|Author||Chopey, N. P.|
|Source||United States Department of Energy Office of Scientific and Technical Information|
|Subject Keyword||OIL SHALES AND TAR SANDS ♦ COLORADO ♦ OIL SHALE DEPOSITS ♦ EXPLOSIVE FRACTURING ♦ NUCLEAR EXPLOSIONS ♦ OIL SHALE MINING ♦ OIL SHALES ♦ RETORTING ♦ BITUMINOUS MATERIALS ♦ CARBONACEOUS MATERIALS ♦ CHEMICAL REACTIONS ♦ COMMINUTION ♦ DECOMPOSITION ♦ ENERGY SOURCES ♦ EXPLOSIONS ♦ FOSSIL FUELS ♦ FRACTURING ♦ FUELS ♦ GEOLOGIC DEPOSITS ♦ MATERIALS ♦ MINERAL RESOURCES ♦ MINING ♦ NORTH AMERICA ♦ RESOURCES ♦ ROCKY MOUNTAIN REGION ♦ USA 040402* -- Oil Shales & Tar Sands-- Surface Methods ♦ Oil Shales & Tar SandsRefining|
|Abstract||A prototype plant in Colorado, able to process 1000 tons of oil shale per day, is the most striking evidence so far of renewed interest in U.S. oil shale deposits in the Rocky Mts. In operation since early July, this pilot operation should help Colony Development Co. decide whether a much bigger shale oil plant would be attractive. Company spokesmen believe the processing system, developed by the Oil Shale Corp. (TOSCO) and the University of Denver's Research Institute, may develop nearly a barrel of crude oil from each ton of oil shale. Though oil shale will compete with crude petroleum, it does not pose a threat for most of the major oil companies--because it is they who are playing the biggest role in the shale development. All of the oil shale processes represent one of 2 basic approaches to shale oil recovery--first mining the rock and then processing it above ground. Also, receiving serious attention is in situ oil production, using some form of thermal means to extract the hydrocbons. The U.S. Atomic Energy Commission has recently proposed that underground nuclear blasts may help recover shale oil.|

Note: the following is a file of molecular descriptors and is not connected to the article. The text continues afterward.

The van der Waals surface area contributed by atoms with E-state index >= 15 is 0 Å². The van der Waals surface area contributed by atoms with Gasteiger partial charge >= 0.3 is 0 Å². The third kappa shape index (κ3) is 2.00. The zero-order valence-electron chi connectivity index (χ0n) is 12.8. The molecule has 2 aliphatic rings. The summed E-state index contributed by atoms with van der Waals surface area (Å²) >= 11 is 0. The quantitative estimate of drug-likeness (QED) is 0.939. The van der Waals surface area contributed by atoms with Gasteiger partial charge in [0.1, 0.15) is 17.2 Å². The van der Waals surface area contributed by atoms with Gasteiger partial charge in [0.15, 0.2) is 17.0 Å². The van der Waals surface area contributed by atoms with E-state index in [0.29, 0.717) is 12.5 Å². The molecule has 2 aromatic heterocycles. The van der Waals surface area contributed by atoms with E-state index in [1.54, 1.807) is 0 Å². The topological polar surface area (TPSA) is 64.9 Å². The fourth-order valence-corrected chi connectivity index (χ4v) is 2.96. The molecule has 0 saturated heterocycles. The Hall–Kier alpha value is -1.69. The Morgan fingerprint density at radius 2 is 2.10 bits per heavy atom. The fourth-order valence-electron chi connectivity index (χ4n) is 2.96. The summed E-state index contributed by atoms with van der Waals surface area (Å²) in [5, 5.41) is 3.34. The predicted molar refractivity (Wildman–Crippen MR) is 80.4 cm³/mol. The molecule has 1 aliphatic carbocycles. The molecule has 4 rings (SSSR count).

|Learning Resource Type||Article|
|Publisher Place||United States|
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